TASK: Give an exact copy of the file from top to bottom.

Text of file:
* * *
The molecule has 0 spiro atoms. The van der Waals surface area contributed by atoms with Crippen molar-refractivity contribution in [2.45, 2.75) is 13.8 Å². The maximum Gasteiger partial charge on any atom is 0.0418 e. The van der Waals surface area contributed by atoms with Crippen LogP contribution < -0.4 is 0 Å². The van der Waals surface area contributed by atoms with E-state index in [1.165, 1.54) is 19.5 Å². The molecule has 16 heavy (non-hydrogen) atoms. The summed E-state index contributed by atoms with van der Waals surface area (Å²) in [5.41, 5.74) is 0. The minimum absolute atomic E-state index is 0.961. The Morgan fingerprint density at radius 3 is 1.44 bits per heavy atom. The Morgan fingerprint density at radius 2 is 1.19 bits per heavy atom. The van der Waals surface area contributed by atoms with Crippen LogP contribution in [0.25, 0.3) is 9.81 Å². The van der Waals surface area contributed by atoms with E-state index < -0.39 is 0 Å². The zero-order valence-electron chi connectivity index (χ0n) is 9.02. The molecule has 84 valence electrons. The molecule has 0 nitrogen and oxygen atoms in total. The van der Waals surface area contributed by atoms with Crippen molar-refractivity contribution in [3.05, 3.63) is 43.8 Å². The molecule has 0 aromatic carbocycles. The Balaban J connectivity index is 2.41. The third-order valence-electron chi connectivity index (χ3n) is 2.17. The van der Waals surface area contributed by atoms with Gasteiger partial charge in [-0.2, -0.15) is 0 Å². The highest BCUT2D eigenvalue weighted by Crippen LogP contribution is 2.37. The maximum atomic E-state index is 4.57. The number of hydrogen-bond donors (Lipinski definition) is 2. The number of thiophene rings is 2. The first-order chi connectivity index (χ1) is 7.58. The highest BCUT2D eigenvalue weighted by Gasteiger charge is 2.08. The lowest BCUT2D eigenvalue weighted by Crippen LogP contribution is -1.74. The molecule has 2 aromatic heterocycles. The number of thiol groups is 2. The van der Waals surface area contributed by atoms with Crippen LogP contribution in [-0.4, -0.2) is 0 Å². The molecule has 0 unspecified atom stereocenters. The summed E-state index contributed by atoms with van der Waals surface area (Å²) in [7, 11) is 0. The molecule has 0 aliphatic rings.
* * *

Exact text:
The molecule has 0 spiro atoms. The van der Waals surface area contributed by atoms with Crippen molar-refractivity contribution in [2.45, 2.75) is 13.8 Å². The maximum Gasteiger partial charge on any atom is 0.0418 e. The van der Waals surface area contributed by atoms with Crippen LogP contribution < -0.4 is 0 Å². The van der Waals surface area contributed by atoms with E-state index in [1.165, 1.54) is 19.5 Å². The molecule has 16 heavy (non-hydrogen) atoms. The summed E-state index contributed by atoms with van der Waals surface area (Å²) in [5.41, 5.74) is 0. The minimum absolute atomic E-state index is 0.961. The Morgan fingerprint density at radius 3 is 1.44 bits per heavy atom. The Morgan fingerprint density at radius 2 is 1.19 bits per heavy atom. The van der Waals surface area contributed by atoms with Crippen LogP contribution in [0.25, 0.3) is 9.81 Å². The van der Waals surface area contributed by atoms with E-state index < -0.39 is 0 Å². The zero-order valence-electron chi connectivity index (χ0n) is 9.02. The molecule has 84 valence electrons. The molecule has 0 nitrogen and oxygen atoms in total. The van der Waals surface area contributed by atoms with Crippen molar-refractivity contribution in [3.05, 3.63) is 43.8 Å². The molecule has 0 aromatic carbocycles. The Balaban J connectivity index is 2.41. The third-order valence-electron chi connectivity index (χ3n) is 2.17. The van der Waals surface area contributed by atoms with Gasteiger partial charge in [-0.2, -0.15) is 0 Å². The highest BCUT2D eigenvalue weighted by Crippen LogP contribution is 2.37. The maximum atomic E-state index is 4.57. The number of hydrogen-bond donors (Lipinski definition) is 2. The number of thiophene rings is 2. The first-order chi connectivity index (χ1) is 7.58. The highest BCUT2D eigenvalue weighted by Gasteiger charge is 2.08. The lowest BCUT2D eigenvalue weighted by Crippen LogP contribution is -1.74. The molecule has 2 aromatic heterocycles. The number of thiol groups is 2. The van der Waals surface area contributed by atoms with Crippen LogP contribution in [-0.4, -0.2) is 0 Å². The molecule has 0 unspecified atom stereocenters. The summed E-state index contributed by atoms with van der Waals surface area (Å²) in [7, 11) is 0. The molecule has 0 aliphatic rings.